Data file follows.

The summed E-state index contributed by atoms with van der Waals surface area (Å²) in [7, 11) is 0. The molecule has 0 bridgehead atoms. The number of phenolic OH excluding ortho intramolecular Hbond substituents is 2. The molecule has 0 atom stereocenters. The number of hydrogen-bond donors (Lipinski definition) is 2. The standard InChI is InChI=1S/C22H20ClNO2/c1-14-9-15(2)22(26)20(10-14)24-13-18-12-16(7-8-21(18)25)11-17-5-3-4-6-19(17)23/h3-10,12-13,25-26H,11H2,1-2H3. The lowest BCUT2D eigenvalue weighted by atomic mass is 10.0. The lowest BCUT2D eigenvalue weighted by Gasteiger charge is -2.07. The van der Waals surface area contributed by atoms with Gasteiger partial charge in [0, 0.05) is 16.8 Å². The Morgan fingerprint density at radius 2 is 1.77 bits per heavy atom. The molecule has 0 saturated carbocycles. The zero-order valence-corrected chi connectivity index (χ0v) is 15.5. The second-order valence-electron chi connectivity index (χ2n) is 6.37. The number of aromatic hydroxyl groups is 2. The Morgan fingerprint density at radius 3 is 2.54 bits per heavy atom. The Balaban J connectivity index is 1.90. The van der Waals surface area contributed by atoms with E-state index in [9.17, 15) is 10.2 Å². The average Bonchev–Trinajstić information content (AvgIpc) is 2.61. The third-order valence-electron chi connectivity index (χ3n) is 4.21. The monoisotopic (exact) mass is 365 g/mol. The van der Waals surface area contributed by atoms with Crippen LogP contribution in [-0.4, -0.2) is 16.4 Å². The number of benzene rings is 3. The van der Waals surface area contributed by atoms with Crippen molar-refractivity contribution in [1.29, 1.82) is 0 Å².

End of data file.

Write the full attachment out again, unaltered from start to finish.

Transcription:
The summed E-state index contributed by atoms with van der Waals surface area (Å²) in [7, 11) is 0. The molecule has 0 bridgehead atoms. The number of phenolic OH excluding ortho intramolecular Hbond substituents is 2. The molecule has 0 atom stereocenters. The number of hydrogen-bond donors (Lipinski definition) is 2. The standard InChI is InChI=1S/C22H20ClNO2/c1-14-9-15(2)22(26)20(10-14)24-13-18-12-16(7-8-21(18)25)11-17-5-3-4-6-19(17)23/h3-10,12-13,25-26H,11H2,1-2H3. The lowest BCUT2D eigenvalue weighted by atomic mass is 10.0. The lowest BCUT2D eigenvalue weighted by Gasteiger charge is -2.07. The van der Waals surface area contributed by atoms with Gasteiger partial charge in [0, 0.05) is 16.8 Å². The Morgan fingerprint density at radius 2 is 1.77 bits per heavy atom. The molecule has 0 saturated carbocycles. The zero-order valence-corrected chi connectivity index (χ0v) is 15.5. The second-order valence-electron chi connectivity index (χ2n) is 6.37. The number of aromatic hydroxyl groups is 2. The Morgan fingerprint density at radius 3 is 2.54 bits per heavy atom. The Balaban J connectivity index is 1.90. The van der Waals surface area contributed by atoms with E-state index in [9.17, 15) is 10.2 Å². The average Bonchev–Trinajstić information content (AvgIpc) is 2.61. The third-order valence-electron chi connectivity index (χ3n) is 4.21. The monoisotopic (exact) mass is 365 g/mol. The van der Waals surface area contributed by atoms with Crippen LogP contribution in [-0.4, -0.2) is 16.4 Å². The number of benzene rings is 3. The van der Waals surface area contributed by atoms with Crippen molar-refractivity contribution in [1.29, 1.82) is 0 Å².